The decision therefore lays down the law that in all cases where the majority of the ruling party is in doubt or when the Governor invites a party which has minority of seats in the House, but claims that it can command support of the majority to run the government, the Governor should ask the party to prove its majority in the House by seeking openly and objectively its majority. The majority is capable of being demonstrated and ascertained publicly in the House. Hence, when such demonstration is possible, it is not open to bypass it and instead depend upon the subjective satisfaction of the Governor or the President. Such private assessment is an anathema to the democratic principle apart from being open to objections on the ground of personal malafides.

In the present case, undoubtedly the ruling BJP party is in a minority in the House, being short of majority by at least 22 members. The Governor had invited it to form the government because it was the party with the largest number of MLAs. However, as required by law and convention, he had asked it to prove its majority within fifteen days, obviously according to law as laid down by the Supreme Court in the above decision. Even otherwise, commonsense dictates that the majority world be proved only by counting votes. However, the party resorted to a subterfuge, and sabotaged the law by resorting to voice-vote. The Speaker, as stated above, took the vote of only those who were in favour of the confidence-motion and did not even ask the House if there was anyone opposed to it. The Speaker then defended his decision in favour of the motion on the ground that he “heard a loud voice”. This was a clear circum-vention of the law. The Opposition complained that not only were they not asked about their opinion, but when they demanded “poll”, the request was rejected.

The Supreme Court has in clear terms laid down that the vote to be taken on the floor of the House was by demonstrable means and not by audible means. The vote had to be further public and open. In no uncertain terms, the Court has therefore directed that the votes should be counted. It may be recalled in this connection, that the second Vajpayee Govern-ment when it lost majority and was confronted with the problem of taking vote of confidence in its favour, it failed by one vote and had to resign. Therefore, after the aforesaid Bommai judgement everyone has been following the same, as law, as they are bound to.

As per the direction given by the Governor, it was the duty and responsibility of the BJP to establish support to it by the majority, by taking votes in the House and requesting the Speaker to do so. It not only did not do so, but knowing fully well it had no support of the majority, it chose to play mischief with the law and establish its so-called majority by a sleight of hand. This was undemocratic, illegal and against the Constitution as has been held in the Bommai case.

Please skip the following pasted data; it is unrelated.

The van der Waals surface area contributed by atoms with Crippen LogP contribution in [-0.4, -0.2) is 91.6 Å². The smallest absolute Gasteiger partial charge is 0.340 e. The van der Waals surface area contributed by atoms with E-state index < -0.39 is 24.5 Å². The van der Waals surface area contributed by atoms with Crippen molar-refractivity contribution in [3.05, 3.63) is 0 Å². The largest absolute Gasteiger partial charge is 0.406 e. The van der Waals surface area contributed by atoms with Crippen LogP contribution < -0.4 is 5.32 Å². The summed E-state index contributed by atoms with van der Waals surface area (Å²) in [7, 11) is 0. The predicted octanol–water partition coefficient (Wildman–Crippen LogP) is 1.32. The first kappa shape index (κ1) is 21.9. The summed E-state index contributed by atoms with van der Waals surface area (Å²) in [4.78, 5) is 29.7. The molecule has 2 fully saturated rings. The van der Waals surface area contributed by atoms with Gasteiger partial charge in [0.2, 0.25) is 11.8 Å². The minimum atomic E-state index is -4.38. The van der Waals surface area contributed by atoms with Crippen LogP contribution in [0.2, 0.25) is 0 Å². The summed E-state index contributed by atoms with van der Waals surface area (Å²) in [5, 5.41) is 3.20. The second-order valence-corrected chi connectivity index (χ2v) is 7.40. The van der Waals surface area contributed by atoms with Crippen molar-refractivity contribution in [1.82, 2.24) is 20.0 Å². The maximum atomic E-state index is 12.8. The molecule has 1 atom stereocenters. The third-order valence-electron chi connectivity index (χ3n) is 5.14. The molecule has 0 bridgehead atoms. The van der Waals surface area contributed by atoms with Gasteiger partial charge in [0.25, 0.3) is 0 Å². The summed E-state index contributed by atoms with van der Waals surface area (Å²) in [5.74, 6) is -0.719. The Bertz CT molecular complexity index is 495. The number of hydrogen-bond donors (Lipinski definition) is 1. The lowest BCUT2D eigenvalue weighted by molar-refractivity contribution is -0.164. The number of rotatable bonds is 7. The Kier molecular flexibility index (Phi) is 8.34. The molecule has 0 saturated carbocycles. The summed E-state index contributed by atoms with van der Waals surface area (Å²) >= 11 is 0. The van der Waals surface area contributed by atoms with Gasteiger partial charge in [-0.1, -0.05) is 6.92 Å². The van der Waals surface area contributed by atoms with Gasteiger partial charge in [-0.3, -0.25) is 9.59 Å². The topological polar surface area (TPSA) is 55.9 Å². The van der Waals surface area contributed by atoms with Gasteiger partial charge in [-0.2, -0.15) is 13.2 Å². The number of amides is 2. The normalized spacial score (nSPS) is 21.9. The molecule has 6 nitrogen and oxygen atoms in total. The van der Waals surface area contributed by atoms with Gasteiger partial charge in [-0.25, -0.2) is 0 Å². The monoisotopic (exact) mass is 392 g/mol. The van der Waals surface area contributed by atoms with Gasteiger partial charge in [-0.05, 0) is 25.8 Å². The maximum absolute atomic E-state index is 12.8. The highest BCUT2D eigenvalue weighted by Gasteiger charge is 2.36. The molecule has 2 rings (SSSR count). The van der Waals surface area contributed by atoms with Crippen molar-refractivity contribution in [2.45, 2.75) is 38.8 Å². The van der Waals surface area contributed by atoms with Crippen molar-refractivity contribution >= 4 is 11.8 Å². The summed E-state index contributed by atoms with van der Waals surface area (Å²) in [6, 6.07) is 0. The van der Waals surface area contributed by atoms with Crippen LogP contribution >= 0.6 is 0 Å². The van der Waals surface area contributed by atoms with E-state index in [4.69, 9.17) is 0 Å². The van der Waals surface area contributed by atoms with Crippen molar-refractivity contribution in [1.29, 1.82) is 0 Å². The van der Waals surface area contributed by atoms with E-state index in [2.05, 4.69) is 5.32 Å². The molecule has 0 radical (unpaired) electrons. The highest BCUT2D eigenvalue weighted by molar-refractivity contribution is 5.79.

Even according to the rules of the House, counting of votes on any measure is a rule. The voice-vote is taken only when the entire House agrees to do so. The House agrees to do so on matters where there is unanimity and when the matters are of less importance. This is because when all are agreed on a measure, it is a waste of the valuable time of the House to take votes.

What in fact the usurper ruling party has done in the present case is that it has in effect substituted the personal and subjective opinion of the Speaker for the opinion of the Governor, which is deprecated by the Supreme Court, and it is to avoid the allegations of malafides when subjective opinions are sought to be presented for the objective situation in the House, that the floor-test is recommended.

However, in the present case there could not have been a more important matter than allowing or disallowing a party to run the government. The confidence reposed by the House or by the majority in the House in the government is the basis of its mandate to the government. That is the first principle on which a party rules the State in a democratic regime. To play truant with this principle, is to betray the people and to throttle democracy itself. To treat such a serious matter as casual like any other usual, common matters of no less importance and take a voice-vote on it, is, to say the least, gravely objectionable apart from being against the law laid down by the Supreme Court in the Bommai case.

What has happened in the Maharashtra Legis-lative Assembly is a matter of grave importance to the entire country. If such reprehensible circum-ventional tactics to sabotage democracy and the Constitution are allowed to be practised, it will be the death of democracy and the rule of law in this country. It is, therefore, necessary that all the democrats in the country take up cudgels and rise on this occasion, not only to condemn the party arrogating to itself the power to rule illegally, but also to save democracy and the rule of law in the country.

The author is a former Judge of the Supreme Court (now retired). On retirement he was for sometime appointed the Chairman, Press Council of India.